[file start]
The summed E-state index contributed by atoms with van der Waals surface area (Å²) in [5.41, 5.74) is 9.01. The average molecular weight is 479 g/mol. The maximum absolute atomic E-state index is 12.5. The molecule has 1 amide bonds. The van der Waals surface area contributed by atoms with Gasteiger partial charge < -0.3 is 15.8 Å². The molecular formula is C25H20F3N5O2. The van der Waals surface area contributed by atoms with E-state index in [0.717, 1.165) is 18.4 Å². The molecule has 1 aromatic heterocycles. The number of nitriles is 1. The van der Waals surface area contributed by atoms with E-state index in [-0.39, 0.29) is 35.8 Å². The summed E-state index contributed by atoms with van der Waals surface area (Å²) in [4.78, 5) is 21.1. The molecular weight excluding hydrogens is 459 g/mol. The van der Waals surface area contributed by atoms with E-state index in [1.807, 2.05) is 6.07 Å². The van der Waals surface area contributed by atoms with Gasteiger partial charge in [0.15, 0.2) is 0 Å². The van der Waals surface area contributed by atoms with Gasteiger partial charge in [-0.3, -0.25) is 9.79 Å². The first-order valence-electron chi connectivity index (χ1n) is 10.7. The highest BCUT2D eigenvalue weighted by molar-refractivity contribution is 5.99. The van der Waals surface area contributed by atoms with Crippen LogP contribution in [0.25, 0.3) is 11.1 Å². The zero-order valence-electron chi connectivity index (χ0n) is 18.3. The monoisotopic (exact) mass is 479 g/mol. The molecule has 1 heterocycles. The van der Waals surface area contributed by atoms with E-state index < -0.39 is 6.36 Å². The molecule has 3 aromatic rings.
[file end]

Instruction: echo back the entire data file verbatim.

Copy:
The summed E-state index contributed by atoms with van der Waals surface area (Å²) in [5.41, 5.74) is 9.01. The average molecular weight is 479 g/mol. The maximum absolute atomic E-state index is 12.5. The molecule has 1 amide bonds. The van der Waals surface area contributed by atoms with Gasteiger partial charge < -0.3 is 15.8 Å². The molecular formula is C25H20F3N5O2. The van der Waals surface area contributed by atoms with E-state index in [0.717, 1.165) is 18.4 Å². The molecule has 1 aromatic heterocycles. The number of nitriles is 1. The van der Waals surface area contributed by atoms with E-state index in [-0.39, 0.29) is 35.8 Å². The summed E-state index contributed by atoms with van der Waals surface area (Å²) in [4.78, 5) is 21.1. The molecular weight excluding hydrogens is 459 g/mol. The van der Waals surface area contributed by atoms with E-state index in [1.807, 2.05) is 6.07 Å². The van der Waals surface area contributed by atoms with Gasteiger partial charge in [0.15, 0.2) is 0 Å². The van der Waals surface area contributed by atoms with Gasteiger partial charge in [-0.3, -0.25) is 9.79 Å². The first-order valence-electron chi connectivity index (χ1n) is 10.7. The highest BCUT2D eigenvalue weighted by molar-refractivity contribution is 5.99. The van der Waals surface area contributed by atoms with Crippen LogP contribution in [0.25, 0.3) is 11.1 Å². The zero-order valence-electron chi connectivity index (χ0n) is 18.3. The monoisotopic (exact) mass is 479 g/mol. The molecule has 1 heterocycles. The van der Waals surface area contributed by atoms with E-state index < -0.39 is 6.36 Å². The molecule has 3 aromatic rings.